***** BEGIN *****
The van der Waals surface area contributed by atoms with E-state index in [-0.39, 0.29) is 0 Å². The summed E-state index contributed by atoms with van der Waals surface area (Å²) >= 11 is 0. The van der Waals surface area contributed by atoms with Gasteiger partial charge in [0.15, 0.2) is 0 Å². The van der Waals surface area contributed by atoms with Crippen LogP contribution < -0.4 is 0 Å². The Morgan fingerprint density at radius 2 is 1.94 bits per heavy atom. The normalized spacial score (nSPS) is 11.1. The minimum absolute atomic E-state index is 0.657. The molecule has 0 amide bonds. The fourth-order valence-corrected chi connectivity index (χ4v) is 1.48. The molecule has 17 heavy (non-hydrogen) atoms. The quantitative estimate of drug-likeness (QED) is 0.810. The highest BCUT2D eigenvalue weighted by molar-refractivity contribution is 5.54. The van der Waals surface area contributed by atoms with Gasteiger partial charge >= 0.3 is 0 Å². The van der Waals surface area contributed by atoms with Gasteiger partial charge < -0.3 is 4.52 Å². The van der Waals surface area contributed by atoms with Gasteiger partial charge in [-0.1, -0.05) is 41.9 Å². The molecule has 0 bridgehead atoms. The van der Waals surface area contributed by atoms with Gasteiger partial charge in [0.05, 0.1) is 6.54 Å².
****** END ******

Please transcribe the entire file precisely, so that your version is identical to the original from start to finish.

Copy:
The van der Waals surface area contributed by atoms with E-state index in [-0.39, 0.29) is 0 Å². The summed E-state index contributed by atoms with van der Waals surface area (Å²) >= 11 is 0. The van der Waals surface area contributed by atoms with Gasteiger partial charge in [0.15, 0.2) is 0 Å². The van der Waals surface area contributed by atoms with Crippen LogP contribution < -0.4 is 0 Å². The Morgan fingerprint density at radius 2 is 1.94 bits per heavy atom. The normalized spacial score (nSPS) is 11.1. The minimum absolute atomic E-state index is 0.657. The molecule has 0 amide bonds. The fourth-order valence-corrected chi connectivity index (χ4v) is 1.48. The molecule has 17 heavy (non-hydrogen) atoms. The quantitative estimate of drug-likeness (QED) is 0.810. The highest BCUT2D eigenvalue weighted by molar-refractivity contribution is 5.54. The van der Waals surface area contributed by atoms with Gasteiger partial charge >= 0.3 is 0 Å². The van der Waals surface area contributed by atoms with Gasteiger partial charge < -0.3 is 4.52 Å². The van der Waals surface area contributed by atoms with Gasteiger partial charge in [-0.1, -0.05) is 41.9 Å². The molecule has 0 bridgehead atoms. The van der Waals surface area contributed by atoms with Gasteiger partial charge in [0.05, 0.1) is 6.54 Å².